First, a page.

Bob and I chatted a few minutes about the club, my soaring fascination, and my mother's flying adventures in the 1930's. It wasn't long before more cars arrived and things began to move around at the distant hangers. 
     Soon a tow car pulled a compact yellow glider to the far side of the field. Turns out this vintage single passenger craft was used in the original make of The Thomas Crown Affair. Very cool indeed. Maybe that's the movie that inspired my
interest in soaring.

Glider from the 1968 movie The Thomas 
Crown Affair with Steve McQueen and Faye Dunnaway.

     The next glider to be towed onto the field was a sleek white two-seater, with a fifty-eight foot wingspan. It looked every bit as graceful and elegant as what I had imagined. Surprisingly this plane was built in the 1970's. Bob walked me over to introduce me to my ride for the afternoon. It was a bit of a surprise to learn that the passenger, me, would be sitting in the front cockpit. At first glance I wondered if I'd even be able to get my legs tucked inside. While we waited for the tow plane and pilot to arrive Bob also gave me a quick, very informative instructional on the dials and lever controls that could be manned from either seat. I found myself hoping that new knowledge wouldn't be necessary.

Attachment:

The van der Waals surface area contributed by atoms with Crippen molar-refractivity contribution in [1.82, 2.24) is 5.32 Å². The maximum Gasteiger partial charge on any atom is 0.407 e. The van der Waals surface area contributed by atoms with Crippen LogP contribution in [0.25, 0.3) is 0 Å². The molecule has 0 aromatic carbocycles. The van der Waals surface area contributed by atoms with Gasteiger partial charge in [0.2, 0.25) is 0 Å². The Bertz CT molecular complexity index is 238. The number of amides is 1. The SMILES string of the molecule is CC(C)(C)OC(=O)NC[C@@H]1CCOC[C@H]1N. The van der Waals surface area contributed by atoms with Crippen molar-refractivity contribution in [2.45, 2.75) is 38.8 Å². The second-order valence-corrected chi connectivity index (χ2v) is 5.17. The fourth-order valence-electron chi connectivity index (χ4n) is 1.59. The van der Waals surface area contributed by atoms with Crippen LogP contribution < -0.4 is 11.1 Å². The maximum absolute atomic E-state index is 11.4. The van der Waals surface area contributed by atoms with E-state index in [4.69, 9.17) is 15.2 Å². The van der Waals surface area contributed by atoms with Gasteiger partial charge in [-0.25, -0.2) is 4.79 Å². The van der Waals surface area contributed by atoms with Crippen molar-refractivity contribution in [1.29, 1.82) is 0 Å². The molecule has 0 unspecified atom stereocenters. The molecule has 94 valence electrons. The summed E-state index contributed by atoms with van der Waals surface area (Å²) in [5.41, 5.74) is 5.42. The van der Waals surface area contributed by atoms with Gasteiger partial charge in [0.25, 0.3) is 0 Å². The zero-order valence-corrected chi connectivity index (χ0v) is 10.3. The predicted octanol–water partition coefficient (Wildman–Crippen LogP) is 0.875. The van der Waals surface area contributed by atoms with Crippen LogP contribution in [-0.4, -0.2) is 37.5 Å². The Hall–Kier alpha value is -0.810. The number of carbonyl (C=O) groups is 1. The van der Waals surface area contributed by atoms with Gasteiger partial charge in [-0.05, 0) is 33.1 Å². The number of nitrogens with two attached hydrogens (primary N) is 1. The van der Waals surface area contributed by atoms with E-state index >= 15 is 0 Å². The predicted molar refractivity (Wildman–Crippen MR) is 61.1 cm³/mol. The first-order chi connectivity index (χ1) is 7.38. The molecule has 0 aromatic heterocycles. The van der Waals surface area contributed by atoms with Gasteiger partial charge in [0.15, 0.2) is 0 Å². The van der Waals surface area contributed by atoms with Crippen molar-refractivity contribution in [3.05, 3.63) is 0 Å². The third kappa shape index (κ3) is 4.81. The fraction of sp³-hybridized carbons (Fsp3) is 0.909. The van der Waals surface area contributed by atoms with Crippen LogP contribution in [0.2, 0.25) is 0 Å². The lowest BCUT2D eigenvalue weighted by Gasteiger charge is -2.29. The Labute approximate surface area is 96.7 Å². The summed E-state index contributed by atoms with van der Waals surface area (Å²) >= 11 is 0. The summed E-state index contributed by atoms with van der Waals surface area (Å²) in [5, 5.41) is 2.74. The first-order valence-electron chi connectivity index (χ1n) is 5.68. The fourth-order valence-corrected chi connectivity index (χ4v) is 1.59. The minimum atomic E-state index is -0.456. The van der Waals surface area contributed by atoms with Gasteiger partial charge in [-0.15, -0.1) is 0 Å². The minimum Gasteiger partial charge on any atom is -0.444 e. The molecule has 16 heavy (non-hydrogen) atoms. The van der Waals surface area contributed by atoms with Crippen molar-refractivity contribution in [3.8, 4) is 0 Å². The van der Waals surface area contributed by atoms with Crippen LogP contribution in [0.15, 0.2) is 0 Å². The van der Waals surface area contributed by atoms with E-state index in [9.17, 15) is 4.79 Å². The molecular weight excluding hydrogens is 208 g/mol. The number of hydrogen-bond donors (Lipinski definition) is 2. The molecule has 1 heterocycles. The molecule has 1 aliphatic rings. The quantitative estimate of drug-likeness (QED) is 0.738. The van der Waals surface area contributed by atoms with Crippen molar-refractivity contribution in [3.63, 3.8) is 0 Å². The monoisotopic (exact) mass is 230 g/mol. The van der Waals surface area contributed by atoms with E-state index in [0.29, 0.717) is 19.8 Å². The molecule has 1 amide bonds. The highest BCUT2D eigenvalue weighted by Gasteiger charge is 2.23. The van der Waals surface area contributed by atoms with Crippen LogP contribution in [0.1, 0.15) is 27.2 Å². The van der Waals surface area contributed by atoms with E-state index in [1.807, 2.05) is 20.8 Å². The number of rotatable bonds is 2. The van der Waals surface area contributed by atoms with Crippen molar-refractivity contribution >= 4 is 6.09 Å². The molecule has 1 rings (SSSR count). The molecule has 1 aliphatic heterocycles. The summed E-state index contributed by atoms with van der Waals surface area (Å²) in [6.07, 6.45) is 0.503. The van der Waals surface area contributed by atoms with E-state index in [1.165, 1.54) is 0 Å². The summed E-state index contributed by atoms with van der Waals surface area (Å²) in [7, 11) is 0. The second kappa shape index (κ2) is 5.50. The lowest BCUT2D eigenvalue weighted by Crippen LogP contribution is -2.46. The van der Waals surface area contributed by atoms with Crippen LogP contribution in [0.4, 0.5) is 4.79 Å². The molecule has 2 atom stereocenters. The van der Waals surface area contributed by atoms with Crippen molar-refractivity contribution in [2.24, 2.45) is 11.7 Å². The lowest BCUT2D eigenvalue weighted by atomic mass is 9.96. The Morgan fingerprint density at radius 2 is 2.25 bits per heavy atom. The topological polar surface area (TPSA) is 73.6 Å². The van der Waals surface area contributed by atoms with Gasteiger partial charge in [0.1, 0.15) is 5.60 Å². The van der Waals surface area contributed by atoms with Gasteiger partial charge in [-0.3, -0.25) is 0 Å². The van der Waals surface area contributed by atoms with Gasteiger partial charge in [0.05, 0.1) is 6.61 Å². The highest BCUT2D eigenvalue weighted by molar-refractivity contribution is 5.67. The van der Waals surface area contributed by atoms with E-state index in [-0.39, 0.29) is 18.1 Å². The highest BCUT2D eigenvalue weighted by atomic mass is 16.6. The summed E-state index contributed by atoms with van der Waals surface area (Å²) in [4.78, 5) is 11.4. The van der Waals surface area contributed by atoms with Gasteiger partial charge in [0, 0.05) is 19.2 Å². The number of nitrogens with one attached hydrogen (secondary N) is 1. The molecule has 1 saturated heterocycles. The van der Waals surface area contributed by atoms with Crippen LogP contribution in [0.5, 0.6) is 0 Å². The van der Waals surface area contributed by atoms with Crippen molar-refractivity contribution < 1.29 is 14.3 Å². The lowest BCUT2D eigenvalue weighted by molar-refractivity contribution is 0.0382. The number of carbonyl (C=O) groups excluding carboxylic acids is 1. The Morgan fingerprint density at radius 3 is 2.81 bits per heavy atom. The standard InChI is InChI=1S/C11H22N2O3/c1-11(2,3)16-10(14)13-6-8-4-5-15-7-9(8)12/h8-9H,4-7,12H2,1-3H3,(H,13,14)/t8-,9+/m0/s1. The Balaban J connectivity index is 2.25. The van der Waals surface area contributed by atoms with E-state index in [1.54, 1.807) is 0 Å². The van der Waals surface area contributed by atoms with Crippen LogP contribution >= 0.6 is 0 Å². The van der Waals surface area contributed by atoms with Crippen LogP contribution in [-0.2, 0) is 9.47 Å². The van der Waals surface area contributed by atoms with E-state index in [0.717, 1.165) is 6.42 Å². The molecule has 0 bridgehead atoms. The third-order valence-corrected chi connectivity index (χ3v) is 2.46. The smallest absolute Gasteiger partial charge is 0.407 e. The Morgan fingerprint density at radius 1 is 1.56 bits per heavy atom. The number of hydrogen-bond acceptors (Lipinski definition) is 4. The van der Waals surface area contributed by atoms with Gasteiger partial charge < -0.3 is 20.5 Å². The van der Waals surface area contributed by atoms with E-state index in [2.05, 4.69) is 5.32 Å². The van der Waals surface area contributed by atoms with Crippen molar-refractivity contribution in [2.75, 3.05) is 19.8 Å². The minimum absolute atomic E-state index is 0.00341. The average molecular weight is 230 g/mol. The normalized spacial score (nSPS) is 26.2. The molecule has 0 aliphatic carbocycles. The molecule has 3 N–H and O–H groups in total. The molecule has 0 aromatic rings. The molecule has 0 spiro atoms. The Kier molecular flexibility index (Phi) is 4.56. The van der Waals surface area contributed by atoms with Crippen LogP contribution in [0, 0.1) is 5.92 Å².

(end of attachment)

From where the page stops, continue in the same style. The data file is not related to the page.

It wasn't long before we were hooked up to a vintage crop duster piloted by Gary Garavaglia, a thirty-eight year soaring enthusiast, instructor and pilot. I felt we were in good hands despite my apprehension of being towed up to thirty-nine hundred feet before being released to our own devices, without an engine. Yikes!

     Lift off was amazing, fast but surprisingly smooth. It seemed that in no time we were high about the airfield with spectacular views in all directions. It was a cloudless day, and I learned that gliding is best when there are more cumulus clouds in the sky creating warm upward thermal currents. None the less, for a first timer I felt 
more than satisfied with our altitude and what turned out to be a good long flight of nearly an hour. 

     At one point, we circled under a small puff of a cloud, rising gently in it's thermal to hold our altitude. That was the only point in the flight when my stomach reminded me circular motion should never go on for long. Fortunately Bob was sensitive to the possibilities, and leveled us out before things got messy. 

    As we slowly lowered our way out of the sky back towards the airstrip, my brief moment of relaxation was interrupted by realization that Bob  
must land our craft before I could truly be at ease. Yikes again. The ground was approaching fast, and I was in the front. To my amazement, the landing was so smooth I never would have guessed we were on a grass air strip if I didn't already know, especially considering a glider has only one wheel in front and one in back. It's like a giant roller blade with wings, and I have to say my pilot had complete control. I've had bumpier landings coming into PTI in a commercial airliner.